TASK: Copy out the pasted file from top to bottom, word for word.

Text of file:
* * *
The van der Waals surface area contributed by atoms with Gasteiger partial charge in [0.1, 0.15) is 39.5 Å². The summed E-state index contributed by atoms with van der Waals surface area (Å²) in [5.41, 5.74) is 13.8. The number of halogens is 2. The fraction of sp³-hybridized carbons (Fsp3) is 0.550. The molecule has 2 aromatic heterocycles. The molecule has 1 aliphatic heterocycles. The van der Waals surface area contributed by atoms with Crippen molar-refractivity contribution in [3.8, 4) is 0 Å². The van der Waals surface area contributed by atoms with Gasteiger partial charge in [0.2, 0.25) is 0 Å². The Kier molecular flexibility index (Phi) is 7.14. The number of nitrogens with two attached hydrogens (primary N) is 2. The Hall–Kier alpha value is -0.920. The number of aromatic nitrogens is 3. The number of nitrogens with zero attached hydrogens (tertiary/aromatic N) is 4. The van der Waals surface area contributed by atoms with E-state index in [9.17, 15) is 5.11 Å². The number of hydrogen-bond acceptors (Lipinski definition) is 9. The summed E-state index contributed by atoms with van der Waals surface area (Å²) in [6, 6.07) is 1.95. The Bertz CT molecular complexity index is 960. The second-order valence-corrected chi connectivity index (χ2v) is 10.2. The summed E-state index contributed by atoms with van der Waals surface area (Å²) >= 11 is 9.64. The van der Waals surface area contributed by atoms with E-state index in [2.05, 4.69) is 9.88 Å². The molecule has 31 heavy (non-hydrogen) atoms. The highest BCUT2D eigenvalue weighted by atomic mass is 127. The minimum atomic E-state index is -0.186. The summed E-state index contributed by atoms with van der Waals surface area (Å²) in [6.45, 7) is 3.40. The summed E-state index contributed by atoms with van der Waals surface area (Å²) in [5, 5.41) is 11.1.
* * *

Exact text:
The van der Waals surface area contributed by atoms with Gasteiger partial charge in [0.1, 0.15) is 39.5 Å². The summed E-state index contributed by atoms with van der Waals surface area (Å²) in [5.41, 5.74) is 13.8. The number of halogens is 2. The fraction of sp³-hybridized carbons (Fsp3) is 0.550. The molecule has 2 aromatic heterocycles. The molecule has 1 aliphatic heterocycles. The van der Waals surface area contributed by atoms with Crippen molar-refractivity contribution in [3.8, 4) is 0 Å². The van der Waals surface area contributed by atoms with Gasteiger partial charge in [0.2, 0.25) is 0 Å². The Kier molecular flexibility index (Phi) is 7.14. The number of nitrogens with two attached hydrogens (primary N) is 2. The Hall–Kier alpha value is -0.920. The number of aromatic nitrogens is 3. The number of nitrogens with zero attached hydrogens (tertiary/aromatic N) is 4. The van der Waals surface area contributed by atoms with E-state index in [9.17, 15) is 5.11 Å². The number of hydrogen-bond acceptors (Lipinski definition) is 9. The summed E-state index contributed by atoms with van der Waals surface area (Å²) in [6, 6.07) is 1.95. The Bertz CT molecular complexity index is 960. The second-order valence-corrected chi connectivity index (χ2v) is 10.2. The summed E-state index contributed by atoms with van der Waals surface area (Å²) >= 11 is 9.64. The van der Waals surface area contributed by atoms with E-state index in [2.05, 4.69) is 9.88 Å². The molecule has 31 heavy (non-hydrogen) atoms. The highest BCUT2D eigenvalue weighted by atomic mass is 127. The minimum atomic E-state index is -0.186. The summed E-state index contributed by atoms with van der Waals surface area (Å²) in [6.45, 7) is 3.40. The summed E-state index contributed by atoms with van der Waals surface area (Å²) in [5, 5.41) is 11.1.